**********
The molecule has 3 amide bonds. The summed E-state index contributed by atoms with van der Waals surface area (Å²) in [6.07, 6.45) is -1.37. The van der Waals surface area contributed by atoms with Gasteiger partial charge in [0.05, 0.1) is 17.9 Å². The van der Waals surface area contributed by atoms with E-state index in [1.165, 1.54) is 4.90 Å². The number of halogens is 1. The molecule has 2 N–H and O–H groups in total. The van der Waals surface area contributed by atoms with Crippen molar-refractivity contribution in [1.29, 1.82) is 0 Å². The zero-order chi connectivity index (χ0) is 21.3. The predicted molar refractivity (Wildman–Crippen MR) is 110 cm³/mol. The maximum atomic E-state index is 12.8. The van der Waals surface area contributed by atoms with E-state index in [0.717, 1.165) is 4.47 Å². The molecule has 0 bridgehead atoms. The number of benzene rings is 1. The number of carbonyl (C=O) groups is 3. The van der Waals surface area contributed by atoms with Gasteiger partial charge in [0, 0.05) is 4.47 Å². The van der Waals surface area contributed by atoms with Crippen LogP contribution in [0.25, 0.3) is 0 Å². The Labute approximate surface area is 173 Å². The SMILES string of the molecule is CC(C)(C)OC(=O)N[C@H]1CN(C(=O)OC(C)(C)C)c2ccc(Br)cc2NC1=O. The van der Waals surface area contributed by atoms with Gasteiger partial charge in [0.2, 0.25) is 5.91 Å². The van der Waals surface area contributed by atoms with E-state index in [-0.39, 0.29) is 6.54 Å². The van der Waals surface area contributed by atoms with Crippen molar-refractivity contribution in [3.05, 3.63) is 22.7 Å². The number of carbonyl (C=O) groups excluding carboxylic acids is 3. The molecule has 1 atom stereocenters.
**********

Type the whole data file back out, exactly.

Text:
The molecule has 3 amide bonds. The summed E-state index contributed by atoms with van der Waals surface area (Å²) in [6.07, 6.45) is -1.37. The van der Waals surface area contributed by atoms with Gasteiger partial charge in [0.05, 0.1) is 17.9 Å². The van der Waals surface area contributed by atoms with E-state index in [1.165, 1.54) is 4.90 Å². The number of halogens is 1. The molecule has 2 N–H and O–H groups in total. The van der Waals surface area contributed by atoms with Crippen molar-refractivity contribution in [1.29, 1.82) is 0 Å². The zero-order chi connectivity index (χ0) is 21.3. The predicted molar refractivity (Wildman–Crippen MR) is 110 cm³/mol. The maximum atomic E-state index is 12.8. The van der Waals surface area contributed by atoms with E-state index in [0.717, 1.165) is 4.47 Å². The molecule has 0 bridgehead atoms. The number of benzene rings is 1. The number of carbonyl (C=O) groups is 3. The van der Waals surface area contributed by atoms with Gasteiger partial charge in [0, 0.05) is 4.47 Å². The van der Waals surface area contributed by atoms with Crippen LogP contribution in [0.25, 0.3) is 0 Å². The Labute approximate surface area is 173 Å². The SMILES string of the molecule is CC(C)(C)OC(=O)N[C@H]1CN(C(=O)OC(C)(C)C)c2ccc(Br)cc2NC1=O. The van der Waals surface area contributed by atoms with Gasteiger partial charge in [0.2, 0.25) is 5.91 Å². The van der Waals surface area contributed by atoms with E-state index in [-0.39, 0.29) is 6.54 Å². The van der Waals surface area contributed by atoms with Crippen molar-refractivity contribution in [3.05, 3.63) is 22.7 Å². The number of carbonyl (C=O) groups excluding carboxylic acids is 3. The molecule has 1 atom stereocenters.